NEWCASTLE UPON TYNE, United Kingdom -- The ability of barnacles to form clusters on ships' hulls and rocks has long been a puzzle to marine scientists. Barnacles need to be close to each other to mate - but how do barnacle larvae, in the form of plankton, know where to settle?
An Anglo-Japanese team of researchers, led by Newcastle University, has now identified a chemical signal released by adult barnacles which is recognised by the larvae. The discovery could suggest new, environmentally sensitive ways of protecting surfaces from unwanted growth of barnacles.
The principal investigators on the grant are Professor Anthony Clare, of Newcastle University and Dr Richard Kirby of the University of Plymouth.
Professor Clare, of the School of Marine Science and Technology at Newcastle University, explained:
'We have determined the nature of a chemical signal that allows barnacles to recognise their own kind at settlement. As adults, barnacles stick firmly to rocks, ships and other submerged objects in the sea. As planktonic larvae, barnacles disperse widely to colonise new habitats and surfaces.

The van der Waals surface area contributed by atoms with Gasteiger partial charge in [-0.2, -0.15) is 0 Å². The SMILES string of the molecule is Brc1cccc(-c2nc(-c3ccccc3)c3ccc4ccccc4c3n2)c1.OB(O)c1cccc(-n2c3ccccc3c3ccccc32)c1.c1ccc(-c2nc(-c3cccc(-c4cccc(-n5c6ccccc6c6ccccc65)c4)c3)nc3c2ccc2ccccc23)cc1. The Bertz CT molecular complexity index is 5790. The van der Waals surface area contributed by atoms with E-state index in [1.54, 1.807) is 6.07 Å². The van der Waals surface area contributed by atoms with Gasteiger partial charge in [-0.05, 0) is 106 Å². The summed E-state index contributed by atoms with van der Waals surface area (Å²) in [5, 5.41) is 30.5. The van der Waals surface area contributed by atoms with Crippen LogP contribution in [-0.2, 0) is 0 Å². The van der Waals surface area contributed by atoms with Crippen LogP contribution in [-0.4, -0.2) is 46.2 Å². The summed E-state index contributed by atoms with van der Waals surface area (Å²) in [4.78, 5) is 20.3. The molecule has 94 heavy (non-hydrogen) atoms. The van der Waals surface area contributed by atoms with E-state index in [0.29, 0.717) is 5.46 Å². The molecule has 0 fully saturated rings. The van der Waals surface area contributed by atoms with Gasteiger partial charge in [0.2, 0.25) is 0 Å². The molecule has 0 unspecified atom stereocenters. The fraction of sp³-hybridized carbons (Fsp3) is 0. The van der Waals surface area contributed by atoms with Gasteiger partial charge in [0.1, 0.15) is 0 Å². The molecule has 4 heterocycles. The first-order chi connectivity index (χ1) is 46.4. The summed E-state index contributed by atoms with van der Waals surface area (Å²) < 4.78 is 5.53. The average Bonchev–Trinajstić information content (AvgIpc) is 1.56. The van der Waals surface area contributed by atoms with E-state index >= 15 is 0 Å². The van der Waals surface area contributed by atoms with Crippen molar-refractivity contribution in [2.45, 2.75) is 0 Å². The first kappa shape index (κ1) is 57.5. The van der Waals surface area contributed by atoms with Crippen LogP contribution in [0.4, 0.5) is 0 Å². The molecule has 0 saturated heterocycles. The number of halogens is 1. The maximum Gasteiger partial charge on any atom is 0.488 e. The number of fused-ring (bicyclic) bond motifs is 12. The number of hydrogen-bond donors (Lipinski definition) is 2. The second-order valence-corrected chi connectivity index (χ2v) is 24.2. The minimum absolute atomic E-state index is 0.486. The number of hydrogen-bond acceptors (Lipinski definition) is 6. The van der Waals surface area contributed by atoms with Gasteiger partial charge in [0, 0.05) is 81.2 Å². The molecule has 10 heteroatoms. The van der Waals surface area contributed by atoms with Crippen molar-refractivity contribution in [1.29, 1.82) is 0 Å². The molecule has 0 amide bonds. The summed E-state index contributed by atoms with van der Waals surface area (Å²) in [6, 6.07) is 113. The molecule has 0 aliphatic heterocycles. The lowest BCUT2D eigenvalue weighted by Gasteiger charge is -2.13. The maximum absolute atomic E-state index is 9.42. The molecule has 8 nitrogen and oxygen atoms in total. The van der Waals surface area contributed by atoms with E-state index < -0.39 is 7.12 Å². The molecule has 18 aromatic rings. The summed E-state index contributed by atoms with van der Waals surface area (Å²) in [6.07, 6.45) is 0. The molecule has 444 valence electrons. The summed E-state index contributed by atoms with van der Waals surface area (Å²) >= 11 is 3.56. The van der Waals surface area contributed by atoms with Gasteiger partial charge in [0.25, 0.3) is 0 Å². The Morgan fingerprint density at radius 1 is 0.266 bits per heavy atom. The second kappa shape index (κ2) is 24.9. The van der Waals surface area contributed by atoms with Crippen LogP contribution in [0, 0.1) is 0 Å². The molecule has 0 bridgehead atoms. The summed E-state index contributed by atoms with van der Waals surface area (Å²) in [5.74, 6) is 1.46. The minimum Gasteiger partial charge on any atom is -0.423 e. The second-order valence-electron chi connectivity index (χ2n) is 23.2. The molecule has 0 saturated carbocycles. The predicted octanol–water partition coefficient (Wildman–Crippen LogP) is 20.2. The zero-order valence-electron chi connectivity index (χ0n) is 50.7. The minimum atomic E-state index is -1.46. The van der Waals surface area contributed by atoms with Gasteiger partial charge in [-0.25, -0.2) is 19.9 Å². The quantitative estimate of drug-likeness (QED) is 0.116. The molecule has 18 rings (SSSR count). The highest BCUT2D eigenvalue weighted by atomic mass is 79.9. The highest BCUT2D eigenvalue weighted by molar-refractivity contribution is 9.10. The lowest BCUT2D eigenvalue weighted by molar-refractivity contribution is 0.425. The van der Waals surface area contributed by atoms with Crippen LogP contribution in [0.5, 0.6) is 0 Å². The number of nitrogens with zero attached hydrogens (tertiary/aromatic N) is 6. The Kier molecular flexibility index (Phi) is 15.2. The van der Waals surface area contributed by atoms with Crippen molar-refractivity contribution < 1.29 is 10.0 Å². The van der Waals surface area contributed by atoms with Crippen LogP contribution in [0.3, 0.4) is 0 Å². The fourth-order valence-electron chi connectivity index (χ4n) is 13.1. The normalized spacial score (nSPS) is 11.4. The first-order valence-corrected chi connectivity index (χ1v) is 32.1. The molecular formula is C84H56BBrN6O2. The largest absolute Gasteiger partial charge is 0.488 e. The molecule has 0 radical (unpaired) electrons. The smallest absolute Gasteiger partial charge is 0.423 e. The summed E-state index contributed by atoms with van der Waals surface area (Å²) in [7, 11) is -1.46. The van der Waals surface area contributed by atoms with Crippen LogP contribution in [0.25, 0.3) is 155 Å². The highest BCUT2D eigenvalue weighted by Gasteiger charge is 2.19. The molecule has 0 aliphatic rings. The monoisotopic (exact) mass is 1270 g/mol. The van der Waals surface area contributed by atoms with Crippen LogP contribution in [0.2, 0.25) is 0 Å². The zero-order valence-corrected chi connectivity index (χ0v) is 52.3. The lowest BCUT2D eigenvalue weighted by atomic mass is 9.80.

'Proximity is achieved at settlement by the larvae recognising a protein associated with the adult exoskeleton. The settlement-stage larva is exquisitely adapted to search surfaces and to detect this chemical signal. 'Having identified the type of protein involved, the team now hope to determine how the signal is recognised. Ultimately, understanding the process of barnacle settlement may highlight new, environmentally sensitive ways to protect marine surfaces from unwanted growth of barnacles.'
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